Library Announces Curbside Pick-Up Deets and City Releases Modified Street Deets

June will bring some adjustment to the new normal in our pandemic times. As promised, the Guelph Public Library will begin curbside pick-up on Monday, and speaking of promises kept, the City of Guelph is also following up on city council’s May 11 decision to create options on city streets and sidewalks to get better social distancing.

The library announced Thursday the details for how their curbside pickup program for library materials is going to work:

1) Choose your items from the library’s catalogue by using either the library’s website, or by calling library staff at 519-824-6220. The library is asking that you put all your household borrowing on one library card in order to ensure health and safety of staff.

2) You will be notified when your items are available by either email, text or phone call.

3) When you get your notification, click on the “curbside pick-up” link, arrange for a pick-up time, and choose the library branch you want for pick-up (not including the West End Rec Centre, or the community stops for the bookmobile).

4) At your appointed time and library, and wait in the designated spot with your library card ready. When your materials are ready, they will be brought out to the curbside pick-up table.

5) Bring a bag for your stuff, and be sure to note your due date receipt, which covers the usual checkout period.

The service will only be available Monday through Friday from 11 am to 4 pm. For more information, and phone numbers for the branch near you, click here.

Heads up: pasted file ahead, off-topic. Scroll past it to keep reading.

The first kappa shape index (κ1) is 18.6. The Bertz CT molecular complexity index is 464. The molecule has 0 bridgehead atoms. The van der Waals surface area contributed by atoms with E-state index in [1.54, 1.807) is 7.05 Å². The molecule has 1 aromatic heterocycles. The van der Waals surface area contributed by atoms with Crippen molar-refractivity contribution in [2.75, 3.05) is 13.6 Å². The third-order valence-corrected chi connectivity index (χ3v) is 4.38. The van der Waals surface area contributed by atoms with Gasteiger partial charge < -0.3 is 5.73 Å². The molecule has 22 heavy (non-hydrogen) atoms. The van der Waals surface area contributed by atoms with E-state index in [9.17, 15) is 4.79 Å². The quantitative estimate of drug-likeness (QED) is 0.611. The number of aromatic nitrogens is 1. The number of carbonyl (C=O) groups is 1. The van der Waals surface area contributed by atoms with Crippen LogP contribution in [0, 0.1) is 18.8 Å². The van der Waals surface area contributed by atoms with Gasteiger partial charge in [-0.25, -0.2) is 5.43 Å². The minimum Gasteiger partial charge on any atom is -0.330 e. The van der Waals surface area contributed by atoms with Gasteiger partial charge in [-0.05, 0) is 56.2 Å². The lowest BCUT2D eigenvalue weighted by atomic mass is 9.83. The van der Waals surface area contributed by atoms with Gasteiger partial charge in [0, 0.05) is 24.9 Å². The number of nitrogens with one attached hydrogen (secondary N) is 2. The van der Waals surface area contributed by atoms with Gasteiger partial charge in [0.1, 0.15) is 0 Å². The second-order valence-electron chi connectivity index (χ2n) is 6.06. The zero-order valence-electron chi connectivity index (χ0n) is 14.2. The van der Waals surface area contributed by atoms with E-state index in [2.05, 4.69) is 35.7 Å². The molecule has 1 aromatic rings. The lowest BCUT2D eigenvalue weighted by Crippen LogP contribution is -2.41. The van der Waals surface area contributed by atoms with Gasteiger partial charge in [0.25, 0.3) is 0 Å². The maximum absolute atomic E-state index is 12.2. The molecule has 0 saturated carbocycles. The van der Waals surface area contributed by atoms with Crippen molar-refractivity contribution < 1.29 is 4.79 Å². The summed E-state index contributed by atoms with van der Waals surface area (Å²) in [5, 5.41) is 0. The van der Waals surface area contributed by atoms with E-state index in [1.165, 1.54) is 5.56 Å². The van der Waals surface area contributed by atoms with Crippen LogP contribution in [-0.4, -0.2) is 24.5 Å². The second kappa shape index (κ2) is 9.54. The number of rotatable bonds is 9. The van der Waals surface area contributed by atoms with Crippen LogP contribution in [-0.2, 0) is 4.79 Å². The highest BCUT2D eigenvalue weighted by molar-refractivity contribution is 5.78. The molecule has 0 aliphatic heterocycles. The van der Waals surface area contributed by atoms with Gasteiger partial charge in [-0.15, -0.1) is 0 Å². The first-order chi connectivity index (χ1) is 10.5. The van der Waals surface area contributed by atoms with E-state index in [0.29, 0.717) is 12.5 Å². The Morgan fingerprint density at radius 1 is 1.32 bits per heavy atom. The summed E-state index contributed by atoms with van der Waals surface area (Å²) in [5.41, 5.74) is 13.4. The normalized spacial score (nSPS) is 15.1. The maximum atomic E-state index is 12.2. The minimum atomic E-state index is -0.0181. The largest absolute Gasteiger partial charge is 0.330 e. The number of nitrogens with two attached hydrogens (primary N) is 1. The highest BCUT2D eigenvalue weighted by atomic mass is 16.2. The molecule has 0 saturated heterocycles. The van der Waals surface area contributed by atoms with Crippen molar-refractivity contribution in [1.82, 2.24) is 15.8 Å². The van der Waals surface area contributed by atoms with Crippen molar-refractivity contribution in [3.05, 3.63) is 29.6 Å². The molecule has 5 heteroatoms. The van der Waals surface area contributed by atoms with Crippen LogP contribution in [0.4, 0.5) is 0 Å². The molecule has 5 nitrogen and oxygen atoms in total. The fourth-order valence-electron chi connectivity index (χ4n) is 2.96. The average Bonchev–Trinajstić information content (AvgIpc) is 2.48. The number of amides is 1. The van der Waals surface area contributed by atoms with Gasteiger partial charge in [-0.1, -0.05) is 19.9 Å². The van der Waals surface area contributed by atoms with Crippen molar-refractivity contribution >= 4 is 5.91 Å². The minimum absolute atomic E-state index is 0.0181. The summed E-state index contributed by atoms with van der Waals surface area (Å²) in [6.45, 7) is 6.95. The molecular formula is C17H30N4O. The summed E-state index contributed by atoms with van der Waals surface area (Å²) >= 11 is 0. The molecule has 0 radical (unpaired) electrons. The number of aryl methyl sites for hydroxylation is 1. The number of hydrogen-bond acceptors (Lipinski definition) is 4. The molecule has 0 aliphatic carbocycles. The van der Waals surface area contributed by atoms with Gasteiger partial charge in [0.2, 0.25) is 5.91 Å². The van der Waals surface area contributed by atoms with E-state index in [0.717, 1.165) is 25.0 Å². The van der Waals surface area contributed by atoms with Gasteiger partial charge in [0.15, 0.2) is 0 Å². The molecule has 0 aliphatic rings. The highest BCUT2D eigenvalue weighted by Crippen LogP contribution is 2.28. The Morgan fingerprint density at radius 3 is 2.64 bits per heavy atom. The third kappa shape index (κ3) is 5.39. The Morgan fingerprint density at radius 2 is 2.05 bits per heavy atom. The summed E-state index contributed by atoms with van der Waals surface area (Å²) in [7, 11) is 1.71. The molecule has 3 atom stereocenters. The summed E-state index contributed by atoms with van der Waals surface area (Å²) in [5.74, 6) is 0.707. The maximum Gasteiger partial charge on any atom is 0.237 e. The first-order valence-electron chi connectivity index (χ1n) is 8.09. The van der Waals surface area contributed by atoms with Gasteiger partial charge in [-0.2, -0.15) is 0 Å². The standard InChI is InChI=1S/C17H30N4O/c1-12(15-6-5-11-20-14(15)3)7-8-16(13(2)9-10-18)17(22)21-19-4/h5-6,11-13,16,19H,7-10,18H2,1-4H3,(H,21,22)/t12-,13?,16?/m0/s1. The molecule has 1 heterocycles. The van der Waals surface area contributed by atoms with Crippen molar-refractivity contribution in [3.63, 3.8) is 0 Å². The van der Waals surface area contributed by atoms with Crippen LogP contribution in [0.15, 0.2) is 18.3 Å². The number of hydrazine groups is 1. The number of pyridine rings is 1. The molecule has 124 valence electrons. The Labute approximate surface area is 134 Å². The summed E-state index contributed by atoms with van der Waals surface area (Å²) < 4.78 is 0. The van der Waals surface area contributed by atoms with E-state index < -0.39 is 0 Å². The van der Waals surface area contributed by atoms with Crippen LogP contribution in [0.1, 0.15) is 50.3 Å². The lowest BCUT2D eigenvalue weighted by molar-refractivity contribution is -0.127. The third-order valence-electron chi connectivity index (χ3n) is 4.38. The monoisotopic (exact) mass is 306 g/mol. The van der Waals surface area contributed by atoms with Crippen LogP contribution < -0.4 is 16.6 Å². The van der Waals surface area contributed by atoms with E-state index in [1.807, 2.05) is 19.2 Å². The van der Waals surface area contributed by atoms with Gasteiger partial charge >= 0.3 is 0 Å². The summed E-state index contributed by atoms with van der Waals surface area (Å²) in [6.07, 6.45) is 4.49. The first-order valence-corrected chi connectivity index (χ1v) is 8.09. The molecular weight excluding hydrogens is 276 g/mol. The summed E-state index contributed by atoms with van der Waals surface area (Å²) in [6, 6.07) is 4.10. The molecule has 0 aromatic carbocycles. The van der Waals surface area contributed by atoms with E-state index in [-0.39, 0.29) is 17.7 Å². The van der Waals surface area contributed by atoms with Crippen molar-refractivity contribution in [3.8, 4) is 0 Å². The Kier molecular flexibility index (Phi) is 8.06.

Following-up on a council motion passed on May 11, the City of Guelph unveiled areas where sidewalks have been made one-way to allow for social distancing, and two areas where road lanes are being closed off for active transportation starting on June 8.

“These temporary sidewalk and road changes will create more space for physical distancing while also allowing people to get out and get active,” said Kealy Dedman, Deputy Chief Administrative Officer of Infrastructure, Development and Enterprise Services in a statement. “We ask community members to be patient and kind to their fellow road users as we try these new ways of physical distancing during our new normal.”

For cyclists, the Speedvale Avenue bridge over the Speed River, and Eramosa Road between the Downtown Trail and Delhi Street will have one lane closed to vehicles. Meanwhile, sidewalks will only be one-way on either side of the road in the following locations:

  • Eramosa Road between Callandar Drive and Orchard Crescent
  • Paisley Street between Dublin and Glasgow streets
  • The Edinburgh Road bridge between the Royal Recreational Trail heads
  • Woodlawn Road on the south side from Fairway Lane to 250 meters west of Fairway Lane
  • Macdonell Street bridge between Arthur Street South/Elizabeth Street, Arthur Street North/Rose Street and Woolwich/Wellington Street.

According to the City of Guelph, they prioritized areas with physical constraints like hand rails and retaining walls, as well as areas in close proximity to grocery stores, the hospital, and other high traffic areas.

“We are trying to balance impacts to all road users. Where possible, we are creating one-way sidewalks instead of closing vehicle lanes, or putting up signs to let pedestrians know a narrow spot is coming up ahead,” addedd Dedman. “We will monitor the areas to see if we need to make any adjustments.”

To see the interactive map of road and sidewalk adjustments, click here.

Photo Credit: A scene from the complete streets experiment along Woolwich in September 2019.

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